|The absence of Zero Trust architecture means there are no micro-perimeters of identities where each end-user is bound by the limitations of access. As a result, there are higher chances of losing track of who is accessing what and for what purpose. It invites insider attacks.||With Zero Trust architecture, organizations can build micro-perimeters through policy enforcement and defining entitlements of every identity in order to limit end-user access. ARCON offers:The deepest granular level of control over the identities; helps organizations to ensure every access to the critical system and application is regulated by internal policies Also, ARCON offers a Just-In-Time Privilege approach that removes the risks from the “Always-on” privilege practice and makes sure that there are no standing privileges in the enterprise network.This way, the Least Privilege principle is followed, and there are micro-perimeters around the identities to build the foundation of the Zero-Trust framework.|
|Without Zero Trust, continuous verification of the “trust” of the identities is not possible. The amount of risk surmounts if the verification of identities remains a one-time procedure. There must be a continuous verification of the identities to stop any chances of anomalies.||With Zero Trust, continuous verification of trust is ensured. ARCON helps:The IT administrators review the service access granted to the users regularly to perform various tasks. In case of anomalies, the admins can modify the details of the user access and terminate the session immediately. This way, a holistic user governance framework is built and maintained across the network.|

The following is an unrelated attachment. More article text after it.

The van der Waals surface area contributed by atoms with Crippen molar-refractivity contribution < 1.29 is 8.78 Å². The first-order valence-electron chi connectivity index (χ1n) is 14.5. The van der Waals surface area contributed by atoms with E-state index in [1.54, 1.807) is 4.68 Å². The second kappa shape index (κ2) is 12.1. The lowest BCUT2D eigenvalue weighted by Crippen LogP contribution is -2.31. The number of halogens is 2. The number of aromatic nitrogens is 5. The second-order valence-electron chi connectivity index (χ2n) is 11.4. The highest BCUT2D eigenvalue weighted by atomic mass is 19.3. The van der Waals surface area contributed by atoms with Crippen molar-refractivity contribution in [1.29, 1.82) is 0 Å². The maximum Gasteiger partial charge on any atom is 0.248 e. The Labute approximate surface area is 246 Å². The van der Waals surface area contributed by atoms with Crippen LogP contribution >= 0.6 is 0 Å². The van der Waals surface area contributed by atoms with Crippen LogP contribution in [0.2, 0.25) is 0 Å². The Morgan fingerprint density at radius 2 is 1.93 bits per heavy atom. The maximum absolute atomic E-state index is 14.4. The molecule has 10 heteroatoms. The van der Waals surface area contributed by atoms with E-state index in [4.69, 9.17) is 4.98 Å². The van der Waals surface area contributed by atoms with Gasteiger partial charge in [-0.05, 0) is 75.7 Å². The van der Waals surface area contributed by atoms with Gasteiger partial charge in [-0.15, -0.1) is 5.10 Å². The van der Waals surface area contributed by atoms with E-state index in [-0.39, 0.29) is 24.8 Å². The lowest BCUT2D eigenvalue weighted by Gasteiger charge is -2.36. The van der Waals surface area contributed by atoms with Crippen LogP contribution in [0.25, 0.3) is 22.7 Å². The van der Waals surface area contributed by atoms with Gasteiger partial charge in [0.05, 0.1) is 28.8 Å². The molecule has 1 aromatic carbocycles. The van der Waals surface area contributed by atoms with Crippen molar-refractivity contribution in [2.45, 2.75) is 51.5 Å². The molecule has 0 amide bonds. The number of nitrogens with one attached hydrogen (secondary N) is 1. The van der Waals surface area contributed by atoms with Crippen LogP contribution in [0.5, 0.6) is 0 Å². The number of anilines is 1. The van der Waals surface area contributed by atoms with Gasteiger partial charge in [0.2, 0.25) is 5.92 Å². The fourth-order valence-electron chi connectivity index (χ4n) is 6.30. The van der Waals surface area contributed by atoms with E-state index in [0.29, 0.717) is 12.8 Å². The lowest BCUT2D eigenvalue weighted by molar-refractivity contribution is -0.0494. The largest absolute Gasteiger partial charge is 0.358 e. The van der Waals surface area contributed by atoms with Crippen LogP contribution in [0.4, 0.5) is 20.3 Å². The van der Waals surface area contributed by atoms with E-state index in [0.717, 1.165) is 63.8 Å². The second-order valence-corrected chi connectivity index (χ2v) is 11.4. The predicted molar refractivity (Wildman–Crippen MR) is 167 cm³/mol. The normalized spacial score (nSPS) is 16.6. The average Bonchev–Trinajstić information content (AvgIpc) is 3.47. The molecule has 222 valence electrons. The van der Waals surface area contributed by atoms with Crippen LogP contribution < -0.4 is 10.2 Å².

|No Zero Trust means no Adaptive Authentication. That means, there are no chances for the IT security teams to detect the geographic location and IP address of the end-user device. Hence, any anomalous activity around the user remains undetected and the risk multiplies.||With Zero Trust, organizations can have Adaptive Authentication that helps to assess and re-assess the trust (or authenticity) of the end-users at multiple levels to ensure that the right person is allowed access to the right system for the right purpose at the right time. ARCON offers:An adaptive authentication mechanism that detects and identifies the geographic location and the IP address of the end-user device is considered a criterion to establish the “trust” of the user.|
|Without Zero Trust, organizations miss out on continuous risk assessment of identities in the IT infrastructure. As a result, the organizations remain unaware of any untoward cyber incident. ||With Zero Trust, organizations can ensure continuous risk assessment of identities. It eliminates the risk of anomalous activities between random verifications. ARCON offersMachine-Learning-based technology Knight Analytics that detects and displays anomalies in the logged data continuously and generates risk scores based on their behaviour and displays the percentage of risk to the administrator.Spection is another dynamic reporting tool that mitigates security risks that come from longer timelines, and complex workflow matrix in the identity access management space.|
The user access control framework in an enterprise network is always vulnerable due to “assumed trust.” With Zero Trust architecture, organizations can ensure “verified trust” in every layer of the access management space.